An Athlete’s Heart
With sudden cardiac deaths in local races, there’s a need to understand the changes that take place in your heart when you do endurance sports. BY Nina C. Beltran, MD
Athletes are thought to be the healthiest segment of the population and are believed to be impervious to illnesses. But why are there instances of athletes—seeming to be in perfect health—having heart attacks or sudden cardiac death (SCD)?
What happens to our hearts when we train for endurance or strength? Is it true that athletes are more prone to SCD and arrhythmia (irregular heartbeats) than non-athletes? Or is this a reporting bias, because more cases are coming to light about athletes with cardiovascular problems?
Athletic Heart Syndrome
Let me first introduce you to the notion that exercise does effect a change in our heart’s structure. Our heart is a muscle. Any muscle that is stressed or working hard often enlarges (like our biceps, when we do curls).
The subtle changes in our hearts when we do endurance (more than five hours per week) or strength training cause small increases in the size of the ventricles (pumping chamber) and atrium (filling chamber) with increased thickness of the heart muscle. The blood vessels from the heart also increase—these are all adaptive changes to allow our hearts to be able to supply blood and oxygen to exercising tissues. Heart rates of athletes also tend to slow down; the resting heart rate, can go down to less than 60 beats per minute to maximize amount of blood to be ejected per beat. This is called Sinus Bradycardia, quite universal in athletes. This is why sometimes, the heart rate is a reasonable approximation of cardiovascular fitness.
All these changes could also be regarded as the workout’s training effect on the heart because the level of physical activity determines the changes the heart makes.
These adaptive changes, when they occur, are called Athletic Heart Syndrome. This is also known as Athlete’s Heart, Exercise-induced Cardiomegaly, or Athletic Bradycardia. Take note that these are not medical conditions or diseases. These are normal, expected changes of a heart that is experiencing athletic training.
How do I know if I have an Athlete’s Heart?
When you have Athletic Heart Syndrome, most often you do not have any physical symptoms; just a consistently low resting heart rate (40-60 beats per minute). Signs of having this syndrome are bradycardia, cardiomegaly, and cardiac hypertrophy.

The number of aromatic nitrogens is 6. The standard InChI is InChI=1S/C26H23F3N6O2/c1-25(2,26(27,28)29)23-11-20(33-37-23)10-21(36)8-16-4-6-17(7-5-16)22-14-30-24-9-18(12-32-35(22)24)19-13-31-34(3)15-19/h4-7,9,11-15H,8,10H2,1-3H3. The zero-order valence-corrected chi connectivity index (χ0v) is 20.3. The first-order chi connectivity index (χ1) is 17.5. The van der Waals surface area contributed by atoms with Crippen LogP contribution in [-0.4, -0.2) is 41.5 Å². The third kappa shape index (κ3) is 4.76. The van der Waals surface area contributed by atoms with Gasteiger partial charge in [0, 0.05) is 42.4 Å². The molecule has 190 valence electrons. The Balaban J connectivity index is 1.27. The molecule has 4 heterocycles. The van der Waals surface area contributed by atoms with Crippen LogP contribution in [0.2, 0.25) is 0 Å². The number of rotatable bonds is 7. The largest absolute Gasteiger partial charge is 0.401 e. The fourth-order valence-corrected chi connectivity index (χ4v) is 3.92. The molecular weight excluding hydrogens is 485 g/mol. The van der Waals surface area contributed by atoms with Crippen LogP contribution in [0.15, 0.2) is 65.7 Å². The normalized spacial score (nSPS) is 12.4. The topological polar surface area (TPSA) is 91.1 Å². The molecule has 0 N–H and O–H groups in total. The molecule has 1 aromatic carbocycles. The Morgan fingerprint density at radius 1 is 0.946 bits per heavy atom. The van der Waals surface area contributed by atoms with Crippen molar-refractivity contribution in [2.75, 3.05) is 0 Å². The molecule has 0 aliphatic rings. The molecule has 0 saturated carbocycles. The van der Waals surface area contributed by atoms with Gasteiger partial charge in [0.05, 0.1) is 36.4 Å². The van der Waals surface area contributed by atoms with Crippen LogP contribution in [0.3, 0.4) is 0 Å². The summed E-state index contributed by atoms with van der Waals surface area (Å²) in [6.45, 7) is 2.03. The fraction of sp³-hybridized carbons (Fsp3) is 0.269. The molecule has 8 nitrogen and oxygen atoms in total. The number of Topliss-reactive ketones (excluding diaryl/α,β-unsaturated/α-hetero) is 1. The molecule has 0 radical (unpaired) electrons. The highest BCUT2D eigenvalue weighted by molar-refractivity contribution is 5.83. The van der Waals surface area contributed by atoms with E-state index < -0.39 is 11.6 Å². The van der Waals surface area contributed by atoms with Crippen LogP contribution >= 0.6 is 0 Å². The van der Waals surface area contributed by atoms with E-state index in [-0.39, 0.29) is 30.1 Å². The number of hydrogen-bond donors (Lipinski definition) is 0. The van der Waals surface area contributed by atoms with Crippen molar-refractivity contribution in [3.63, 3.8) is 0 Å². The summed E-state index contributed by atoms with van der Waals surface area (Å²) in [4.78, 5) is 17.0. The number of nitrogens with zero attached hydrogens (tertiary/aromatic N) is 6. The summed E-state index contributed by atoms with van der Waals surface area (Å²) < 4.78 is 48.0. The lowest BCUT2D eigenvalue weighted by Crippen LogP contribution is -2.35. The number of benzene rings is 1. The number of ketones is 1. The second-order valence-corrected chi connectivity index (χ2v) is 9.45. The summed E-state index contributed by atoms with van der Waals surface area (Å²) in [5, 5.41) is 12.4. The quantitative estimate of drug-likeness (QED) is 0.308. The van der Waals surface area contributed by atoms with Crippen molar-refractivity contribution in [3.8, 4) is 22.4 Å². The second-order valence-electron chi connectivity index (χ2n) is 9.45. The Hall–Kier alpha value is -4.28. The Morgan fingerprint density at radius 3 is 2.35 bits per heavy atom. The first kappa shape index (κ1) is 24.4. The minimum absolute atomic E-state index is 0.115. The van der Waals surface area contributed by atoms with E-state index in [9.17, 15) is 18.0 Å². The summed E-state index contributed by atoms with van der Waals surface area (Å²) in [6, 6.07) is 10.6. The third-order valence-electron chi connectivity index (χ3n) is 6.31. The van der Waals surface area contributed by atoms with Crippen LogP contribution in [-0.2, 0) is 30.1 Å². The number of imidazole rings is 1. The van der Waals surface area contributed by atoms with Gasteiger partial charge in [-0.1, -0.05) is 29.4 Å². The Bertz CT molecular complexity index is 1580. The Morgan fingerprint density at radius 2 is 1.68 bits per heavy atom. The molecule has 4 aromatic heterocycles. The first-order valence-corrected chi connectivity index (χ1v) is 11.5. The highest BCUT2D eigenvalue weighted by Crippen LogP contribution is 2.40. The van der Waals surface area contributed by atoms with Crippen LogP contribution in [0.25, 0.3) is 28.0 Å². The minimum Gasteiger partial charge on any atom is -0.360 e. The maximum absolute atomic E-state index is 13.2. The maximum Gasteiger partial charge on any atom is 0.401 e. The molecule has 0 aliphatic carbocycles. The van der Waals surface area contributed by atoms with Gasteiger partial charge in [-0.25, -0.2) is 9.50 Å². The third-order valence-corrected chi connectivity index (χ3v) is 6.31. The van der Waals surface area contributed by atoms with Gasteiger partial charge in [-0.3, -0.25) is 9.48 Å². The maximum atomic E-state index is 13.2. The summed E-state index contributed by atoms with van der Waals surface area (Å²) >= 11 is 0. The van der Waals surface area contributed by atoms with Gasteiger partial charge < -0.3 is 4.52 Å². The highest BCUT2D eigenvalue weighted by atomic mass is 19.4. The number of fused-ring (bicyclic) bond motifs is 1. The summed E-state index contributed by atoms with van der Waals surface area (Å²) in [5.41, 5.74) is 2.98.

Athlete’s Heart is usually diagnosed by your doctor on routine screening or checkups for other medical concerns. If you are an athlete, you may have an enlarged heart. This can be seen in a simple chest x-ray or 2D echocardiogram. Sinus bradycardia can be appreciated by physical examination or electrocardiogram (ECG). This is often accompanied by sinus arrhythmia (irregular heart beat). The pulse of an athlete may sometimes have skipped beats or have irregularities at rest but should return to normal after exercise begins.
Athlete’s Heart is not dangerous for athletes. Since it doesn’t pose any significant threat, no treatment is required.
Arrhythmia in Athletes
Anything done in excess may cause harm. Extreme endurance exercise done for prolonged period of time and in high-level intensity increases risk of cardiac arrhythmia. This physical change that occurs in an athlete’s heart due to prolonged and intense physical activity is called ventricular remodelling. Sometimes, these changes can be not-so-subtle to cause serious arrhythmia. However, most studies on athletes’ hearts do not show any increased risk of having cardiovascular events such as heart attacks and strokes. Some athletes who do have cardiac problems already have other underlying structural heart disease all along.
This is why we cannot stress enough that an athlete should see a doctor and get clearance to be sure if the signs and symptoms — such as bradycardia, irregular heart beat, and enlargement of the heart, are due to just an Athlete’s Heart and not another heart disease.
Why? This is because an Athlete’s Heart is very similar to a heart condition called Hypertrophic Cardiomyopathy (HCM). This heart problem is genetic or hereditary and has structural abnormalities. They are characterized by an enlarged heart or bradycardia, and a person suffering from either of the two suffers fainting spells or loss of consciousness, or sometimes can exhibit no symptoms at all. It is important to distinguish between an Athlete’s Heart and Hypertrophic Cardiomyopathy since HCM is a serious cardiovascular disease that is a leading cause of sudden cardiac death.
Overall, an individual with an Athlete’s Heart still enjoys lower overall mortality rates compared to non-exercising individuals. The fact that exercise is good still remains unchanged and unchallenged. The lifestyle of an endurance athlete means good health because they have less body fat and better eating habits, and stay away from smoking and alcohol.
Intense and long-term endurance training may increase the risk for arrhythmia, but it doesn’t mean athletes should avoid the sports they love. It’s just a gentle reminder to have yourself checked by your friendly doctor to be on the safe side and to enjoy a worry-free workout.